Wow, the last two weeks or so have been so very full of both sorrow and joy, despair and celebration, horror and hope. From Charleston, South Carolina and the terrible, terrorist killings of nine African Americans by a young white man, who had joined them for Bible study before murdering them, to the Supreme Court’s decision to uphold the right of same sex couples to marry and receive equal treatment under the law of the land. It is a lot to take in.
Neither of these events stands alone. Both are a part of years of history and struggle, of stories told and untold. We never know what part of the story is going to tip the balance of things. Twenty or thirty years ago, it was hard to imagine that the Supreme Court would ever uphold equal marriage. Even ten years ago, when Massachusetts legalized equal marriage, I wasn’t sure that it would ever gain much ground beyond our tiny, liberal island.
Going back to last August 9th, the killing of Michael Brown in Ferguson, Missouri—an event too common in our society to be noticed most of the time—proved a tipping point to lifting up again the truth that racism is very much a reality and that we still have not reached the vision of racial equality we would like to believe. The killings in Charleston are another watershed moment in our country’s struggle to come to terms with this truth. Last August, I never imagined a Southern Republican governor saying that it was time to put the Confederate flag in a museum. I grieve that it took such a horrifying event to get her and others to understand this. I suspect that our nation is in for a turbulent time as we wrestle with the conflicts before us.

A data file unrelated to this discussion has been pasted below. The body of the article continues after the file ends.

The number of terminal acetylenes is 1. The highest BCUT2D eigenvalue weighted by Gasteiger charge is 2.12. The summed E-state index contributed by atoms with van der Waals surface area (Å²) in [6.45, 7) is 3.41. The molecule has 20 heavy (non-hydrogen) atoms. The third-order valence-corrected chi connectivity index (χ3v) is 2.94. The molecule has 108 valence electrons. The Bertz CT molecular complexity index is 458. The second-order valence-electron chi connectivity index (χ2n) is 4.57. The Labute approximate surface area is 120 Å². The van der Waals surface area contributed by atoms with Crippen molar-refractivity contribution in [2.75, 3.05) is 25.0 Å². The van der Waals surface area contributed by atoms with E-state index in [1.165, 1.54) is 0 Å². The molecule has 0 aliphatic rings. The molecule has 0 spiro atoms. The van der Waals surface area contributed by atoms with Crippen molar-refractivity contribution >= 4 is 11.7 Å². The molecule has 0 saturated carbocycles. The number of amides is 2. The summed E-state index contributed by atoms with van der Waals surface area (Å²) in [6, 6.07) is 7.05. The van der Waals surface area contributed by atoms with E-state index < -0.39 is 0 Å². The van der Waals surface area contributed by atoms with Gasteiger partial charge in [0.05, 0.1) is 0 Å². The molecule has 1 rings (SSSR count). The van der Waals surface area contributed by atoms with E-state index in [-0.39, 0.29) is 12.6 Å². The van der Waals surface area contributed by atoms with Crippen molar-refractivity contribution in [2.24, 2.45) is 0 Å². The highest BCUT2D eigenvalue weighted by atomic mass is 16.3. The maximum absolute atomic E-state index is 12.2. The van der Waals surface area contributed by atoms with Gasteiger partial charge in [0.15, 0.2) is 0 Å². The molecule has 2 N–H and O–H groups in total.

I came across this quote by Dr. King: “Faith is taking the first step, even when you don’t see the whole staircase.” It is easier to do this when we don’t have to do it alone. Being part of a Unitarian Universalist community of faith gives me the courage and the hope to take these first steps toward advocating for human dignity for all, witnessing to the work of justice and peace, and listening attentively and compassionately to the stories of others whose lives are different from mine and to a larger Love, the source of “... the unity that makes us one and binds us forever together in spite of time, death and the space between the stars” (David and Beverly Bumbaugh). We never know what step it is that brings us close enough to see our hope become reality. And some of us may not live long enough to do so. But it doesn’t mean it can’t or won’t happen. These past two weeks have been testimony to this truth—both in their despair and their celebration.